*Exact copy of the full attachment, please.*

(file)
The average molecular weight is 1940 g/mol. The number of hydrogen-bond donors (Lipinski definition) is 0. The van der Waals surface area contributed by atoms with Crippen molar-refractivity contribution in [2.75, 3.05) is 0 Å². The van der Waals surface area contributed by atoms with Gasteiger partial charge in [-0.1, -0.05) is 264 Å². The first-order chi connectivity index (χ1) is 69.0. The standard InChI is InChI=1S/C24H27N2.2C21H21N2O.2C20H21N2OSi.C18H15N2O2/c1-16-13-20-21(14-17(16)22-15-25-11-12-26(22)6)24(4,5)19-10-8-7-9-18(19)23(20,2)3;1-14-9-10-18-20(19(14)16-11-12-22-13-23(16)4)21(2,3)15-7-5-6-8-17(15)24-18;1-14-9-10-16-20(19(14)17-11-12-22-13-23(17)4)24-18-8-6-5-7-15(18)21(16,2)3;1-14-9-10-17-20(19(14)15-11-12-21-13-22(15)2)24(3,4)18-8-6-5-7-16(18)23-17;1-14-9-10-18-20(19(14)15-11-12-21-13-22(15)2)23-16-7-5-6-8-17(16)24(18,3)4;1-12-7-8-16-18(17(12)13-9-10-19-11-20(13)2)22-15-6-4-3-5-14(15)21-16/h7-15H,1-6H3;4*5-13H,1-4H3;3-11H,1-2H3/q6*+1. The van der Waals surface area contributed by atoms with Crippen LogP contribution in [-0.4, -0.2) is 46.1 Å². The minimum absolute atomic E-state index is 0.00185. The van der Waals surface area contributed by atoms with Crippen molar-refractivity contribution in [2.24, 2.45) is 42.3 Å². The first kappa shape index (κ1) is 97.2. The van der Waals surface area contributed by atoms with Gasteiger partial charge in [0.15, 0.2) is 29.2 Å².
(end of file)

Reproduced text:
The average molecular weight is 1940 g/mol. The number of hydrogen-bond donors (Lipinski definition) is 0. The van der Waals surface area contributed by atoms with Crippen molar-refractivity contribution in [2.75, 3.05) is 0 Å². The van der Waals surface area contributed by atoms with Gasteiger partial charge in [-0.1, -0.05) is 264 Å². The first-order chi connectivity index (χ1) is 69.0. The standard InChI is InChI=1S/C24H27N2.2C21H21N2O.2C20H21N2OSi.C18H15N2O2/c1-16-13-20-21(14-17(16)22-15-25-11-12-26(22)6)24(4,5)19-10-8-7-9-18(19)23(20,2)3;1-14-9-10-18-20(19(14)16-11-12-22-13-23(16)4)21(2,3)15-7-5-6-8-17(15)24-18;1-14-9-10-16-20(19(14)17-11-12-22-13-23(17)4)24-18-8-6-5-7-15(18)21(16,2)3;1-14-9-10-17-20(19(14)15-11-12-21-13-22(15)2)24(3,4)18-8-6-5-7-16(18)23-17;1-14-9-10-18-20(19(14)15-11-12-21-13-22(15)2)23-16-7-5-6-8-17(16)24(18,3)4;1-12-7-8-16-18(17(12)13-9-10-19-11-20(13)2)22-15-6-4-3-5-14(15)21-16/h7-15H,1-6H3;4*5-13H,1-4H3;3-11H,1-2H3/q6*+1. The van der Waals surface area contributed by atoms with Crippen LogP contribution in [-0.4, -0.2) is 46.1 Å². The minimum absolute atomic E-state index is 0.00185. The van der Waals surface area contributed by atoms with Crippen molar-refractivity contribution in [2.24, 2.45) is 42.3 Å². The first kappa shape index (κ1) is 97.2. The van der Waals surface area contributed by atoms with Gasteiger partial charge in [0.15, 0.2) is 29.2 Å².